It’s pretty awesome – and scary at the same time – to call up whoever you want and ask them to join you. Like, Dave Lombardo (Fantômas/Slayer/Grip Inc. drummer), for example…
Getting people you don’t know can be risky, you have no idea if you’re gonna get along or not. But at the same time, at least you know their abilities. Like with Dave, I obviously wouldn’t have contacted him if he couldn’t play his ass off. We had a mutual friend, so I sent him a tape and said “hey, check it out. You might think I’m totally crazy, but let me know if you’re interested.” He called me up right away, super excited, singing drum parts over the phone and shit. “Yeah man, I totally know what you mean! Doo doo doo doo dah dah dah…” He was a real surprise. I didn’t think I was gonna get him.
How do you have time to be in all these bands and run a label?
Well, you’re looking at my life. This is it, man. This is all I do. Down time? Forget about it. If I’m not on the road, I’m at home writing new stuff. It’s constant motion.
You’re married, right?
Yes. Eight or nine years now.
How does she handle your lifestyle?
Uuuhhh… (awkward smile) it’s tough. It definitely grinds her down. It takes work, of course, but she knows this is who I am.
I bet she wasn’t thrilled with Faith No More’s two-year tours… Not that the band members were all that psyched either, I’m guessing…
Yeah, those tours were rough, but we all recovered okay afterward. Overall, touring is the thing I hope to do less of in the future. Cuz every night you play the same set of songs, and sometimes you just think to yourself “maybe I should be at home working on something new instead of being a jukebox up here for months on end.”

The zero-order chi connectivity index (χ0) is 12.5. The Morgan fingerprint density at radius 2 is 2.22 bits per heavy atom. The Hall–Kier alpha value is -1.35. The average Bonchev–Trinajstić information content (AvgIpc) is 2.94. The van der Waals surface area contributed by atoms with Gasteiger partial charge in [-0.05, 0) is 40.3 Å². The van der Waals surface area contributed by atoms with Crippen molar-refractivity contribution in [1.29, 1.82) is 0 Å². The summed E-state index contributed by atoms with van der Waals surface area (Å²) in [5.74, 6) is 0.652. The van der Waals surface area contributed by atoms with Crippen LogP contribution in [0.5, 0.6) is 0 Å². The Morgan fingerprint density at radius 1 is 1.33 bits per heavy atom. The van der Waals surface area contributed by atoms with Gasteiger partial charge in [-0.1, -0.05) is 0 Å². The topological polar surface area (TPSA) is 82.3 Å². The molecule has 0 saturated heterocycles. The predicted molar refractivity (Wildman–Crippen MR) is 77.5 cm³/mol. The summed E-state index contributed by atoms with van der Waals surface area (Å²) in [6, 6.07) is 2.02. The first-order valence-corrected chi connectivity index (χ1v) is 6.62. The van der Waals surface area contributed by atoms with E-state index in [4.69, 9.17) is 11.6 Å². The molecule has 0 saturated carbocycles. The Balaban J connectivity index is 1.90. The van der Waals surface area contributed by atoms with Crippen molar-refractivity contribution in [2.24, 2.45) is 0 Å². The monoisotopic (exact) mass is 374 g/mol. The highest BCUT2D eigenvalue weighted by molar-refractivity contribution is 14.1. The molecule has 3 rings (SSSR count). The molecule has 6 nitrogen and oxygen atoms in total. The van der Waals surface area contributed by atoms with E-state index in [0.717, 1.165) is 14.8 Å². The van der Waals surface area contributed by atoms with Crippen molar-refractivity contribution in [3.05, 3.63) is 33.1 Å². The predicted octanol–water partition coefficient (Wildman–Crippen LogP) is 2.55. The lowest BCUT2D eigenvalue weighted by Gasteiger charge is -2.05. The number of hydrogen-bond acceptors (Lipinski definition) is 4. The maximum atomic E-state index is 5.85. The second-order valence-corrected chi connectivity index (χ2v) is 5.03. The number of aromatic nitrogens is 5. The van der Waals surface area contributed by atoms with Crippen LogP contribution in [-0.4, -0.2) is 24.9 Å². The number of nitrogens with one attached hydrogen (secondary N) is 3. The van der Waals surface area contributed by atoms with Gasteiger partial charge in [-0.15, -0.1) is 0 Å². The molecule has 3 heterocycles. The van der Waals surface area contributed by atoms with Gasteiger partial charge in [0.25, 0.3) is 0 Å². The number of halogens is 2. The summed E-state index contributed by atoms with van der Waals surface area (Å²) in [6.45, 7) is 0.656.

But the fact that you’re able to stay on tour – and play sold-out shows everywhere – at least gives you hope that there are some intelligent music listeners out there, right?
No, not really. (laughs) We’ve managed to capture some people’s attention for now, which is nice, so we’ll keep doing this and see how long it lasts.
But surely you’re proud of the success of Ipecac?
Oh yeah, of course! It really has taken on a life of its own. We’ve been around four years now, and things have really just grown. But as I said, it’s great that people are into our bands, and we’ll keep doing this for as long as we can. I just keep my head down and forge ahead without thinking about all that other stuff. Even when Faith No More was doing really well, we just laughed at everything and said “enjoy it now, cuz it ain’t gonna last.” (chuckles)
With all the experimental material you and Ipecac work with, do you ever feel like there’s nothing more to be drained out of rock’n’roll? I know you just did an album with X-ecutioners, and those guys just take music to a whole other realm…
I obviously still have faith in rock, or else I wouldn’t be doing this, but sometimes it does feel limiting. That’s why most of my bands (and Ipecac bands as well) try to at least stretch the boundaries a little, cuz there’s just some visceral, direct impact rock has that can’t be replaced with electronic music.